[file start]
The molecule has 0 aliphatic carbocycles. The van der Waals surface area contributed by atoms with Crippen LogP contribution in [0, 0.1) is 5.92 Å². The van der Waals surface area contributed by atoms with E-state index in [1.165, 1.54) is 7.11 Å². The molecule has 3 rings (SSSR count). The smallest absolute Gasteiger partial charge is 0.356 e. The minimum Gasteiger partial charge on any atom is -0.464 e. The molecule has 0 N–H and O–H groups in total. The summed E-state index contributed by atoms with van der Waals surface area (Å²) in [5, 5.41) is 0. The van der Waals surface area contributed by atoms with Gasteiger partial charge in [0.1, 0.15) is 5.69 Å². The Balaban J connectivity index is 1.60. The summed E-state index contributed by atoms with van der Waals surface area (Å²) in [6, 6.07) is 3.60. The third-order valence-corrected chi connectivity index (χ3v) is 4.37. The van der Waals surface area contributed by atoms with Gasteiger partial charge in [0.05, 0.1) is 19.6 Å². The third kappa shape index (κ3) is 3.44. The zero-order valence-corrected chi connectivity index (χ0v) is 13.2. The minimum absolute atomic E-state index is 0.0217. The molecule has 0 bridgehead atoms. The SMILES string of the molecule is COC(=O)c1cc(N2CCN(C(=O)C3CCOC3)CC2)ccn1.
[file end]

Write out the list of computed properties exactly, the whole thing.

The molecule has 0 aliphatic carbocycles. The van der Waals surface area contributed by atoms with Crippen LogP contribution in [0, 0.1) is 5.92 Å². The van der Waals surface area contributed by atoms with E-state index in [1.165, 1.54) is 7.11 Å². The molecule has 3 rings (SSSR count). The smallest absolute Gasteiger partial charge is 0.356 e. The minimum Gasteiger partial charge on any atom is -0.464 e. The molecule has 0 N–H and O–H groups in total. The summed E-state index contributed by atoms with van der Waals surface area (Å²) in [5, 5.41) is 0. The van der Waals surface area contributed by atoms with Gasteiger partial charge in [0.1, 0.15) is 5.69 Å². The Balaban J connectivity index is 1.60. The summed E-state index contributed by atoms with van der Waals surface area (Å²) in [6, 6.07) is 3.60. The third-order valence-corrected chi connectivity index (χ3v) is 4.37. The van der Waals surface area contributed by atoms with Gasteiger partial charge in [0.05, 0.1) is 19.6 Å². The third kappa shape index (κ3) is 3.44. The zero-order valence-corrected chi connectivity index (χ0v) is 13.2. The minimum absolute atomic E-state index is 0.0217. The molecule has 0 bridgehead atoms. The SMILES string of the molecule is COC(=O)c1cc(N2CCN(C(=O)C3CCOC3)CC2)ccn1.